Today, Governor Roy Cooper toured Lollipop Child Development Center in Charlotte to highlight recommended budget investments that will support children, families and businesses. The Governor’s proposed budget, First in Opportunity, would invest $1.5 billion in new funding for child care and early childhood education.
“A great workforce requires investment from cradle to career, and that starts with early childhood education and quality child care centers, which the House budget proposed last week doesn’t come close to funding in a meaningful way,” Governor Cooper said. “We need to keep making investments to stabilize child care, help centers with great teachers stay open and get North Carolina parents back to work.”
“This Week of the Young Child, it’s important to remember that brain development in a child’s first five years sets the stage for future success in school and life, and that’s why quality early care and learning that support children’s healthy development as well as families’ participation in the workforce is so important,” said Ariel Ford, Director of the Division of Child Development and Early Education at DHHS. “The emergency funding that has kept our child care network standing will soon end. Now is the time to invest in strengthening our state’s early care and learning network and supporting early care and learning teachers.”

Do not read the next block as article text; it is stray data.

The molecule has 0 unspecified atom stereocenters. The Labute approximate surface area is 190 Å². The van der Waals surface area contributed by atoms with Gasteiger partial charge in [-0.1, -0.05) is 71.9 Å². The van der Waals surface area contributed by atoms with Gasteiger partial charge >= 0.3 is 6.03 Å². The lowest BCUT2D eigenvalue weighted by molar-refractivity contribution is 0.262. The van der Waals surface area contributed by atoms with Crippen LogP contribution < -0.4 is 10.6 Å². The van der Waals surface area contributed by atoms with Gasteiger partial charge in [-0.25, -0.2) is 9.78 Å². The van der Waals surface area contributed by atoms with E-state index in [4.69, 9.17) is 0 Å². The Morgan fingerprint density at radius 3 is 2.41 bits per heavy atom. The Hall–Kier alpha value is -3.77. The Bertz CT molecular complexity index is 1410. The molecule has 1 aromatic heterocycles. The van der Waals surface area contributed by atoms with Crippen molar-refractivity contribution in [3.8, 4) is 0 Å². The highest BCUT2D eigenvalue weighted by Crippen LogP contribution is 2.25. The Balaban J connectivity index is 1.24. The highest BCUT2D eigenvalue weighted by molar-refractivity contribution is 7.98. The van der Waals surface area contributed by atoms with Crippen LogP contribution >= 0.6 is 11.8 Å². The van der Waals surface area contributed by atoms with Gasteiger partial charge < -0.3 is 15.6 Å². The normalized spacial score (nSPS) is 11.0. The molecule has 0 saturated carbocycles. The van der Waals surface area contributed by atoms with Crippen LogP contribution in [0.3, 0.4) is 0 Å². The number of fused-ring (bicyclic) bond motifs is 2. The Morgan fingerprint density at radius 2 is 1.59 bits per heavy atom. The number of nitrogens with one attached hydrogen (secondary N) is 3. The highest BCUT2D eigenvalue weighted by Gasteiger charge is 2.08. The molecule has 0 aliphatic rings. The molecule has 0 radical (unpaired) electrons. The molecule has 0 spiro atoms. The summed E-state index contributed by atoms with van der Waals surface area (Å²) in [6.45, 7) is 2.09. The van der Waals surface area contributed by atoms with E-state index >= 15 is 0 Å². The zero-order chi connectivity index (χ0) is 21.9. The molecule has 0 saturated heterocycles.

Gov. Cooper’s recommended budget includes $500 million for additional investments in child care stabilization grants to help maintain access to affordable early childhood education. It also includes $200 million to increase child care subsidy rates in rural and lower wealth communities.
Last week, the North Carolina House of Representatives released a budget proposal that minimally funds an increase to the child care subsidy rate, but misses a historic opportunity to reinforce stability in the child care industry when it is needed the most. The House budget ultimately lacks enough funding to fully support child care centers, including not funding the $300 million in Child Care Stabilization Grants needed to support child care centers when federal funding expires.
"We can not express enough how beneficial the Stabilization Grants have been to our staff, children and families. This grant has enabled us to continue to operate a 5 star center without any shut downs or lay-offs,” said Todd and Nancy Ridgeway, Lollipop Child Development Center Co-Owners. “We have kept our teachers employed throughout the pandemic and given raises and bonuses to them. It would not have been possible without this funding."
The North Carolina Department of Health and Human Services (NCDHHS) has already distributed more than $800 million in North Carolina Child Care Stabilization Grants to help over 4,300 child care facilities across the state with recruitment and retention efforts.
Governor Cooper has also proclaimed April 1-7 as Week of the Young Child to encourage North Carolinians to support efforts that increase children and family access to high-quality early childhood education.
Lollipop Child Development Center is a family-owned business that has been open since 1989. They currently serve over 200 students in the Mecklenburg County area.
Read Governor Cooper’s budget proposal.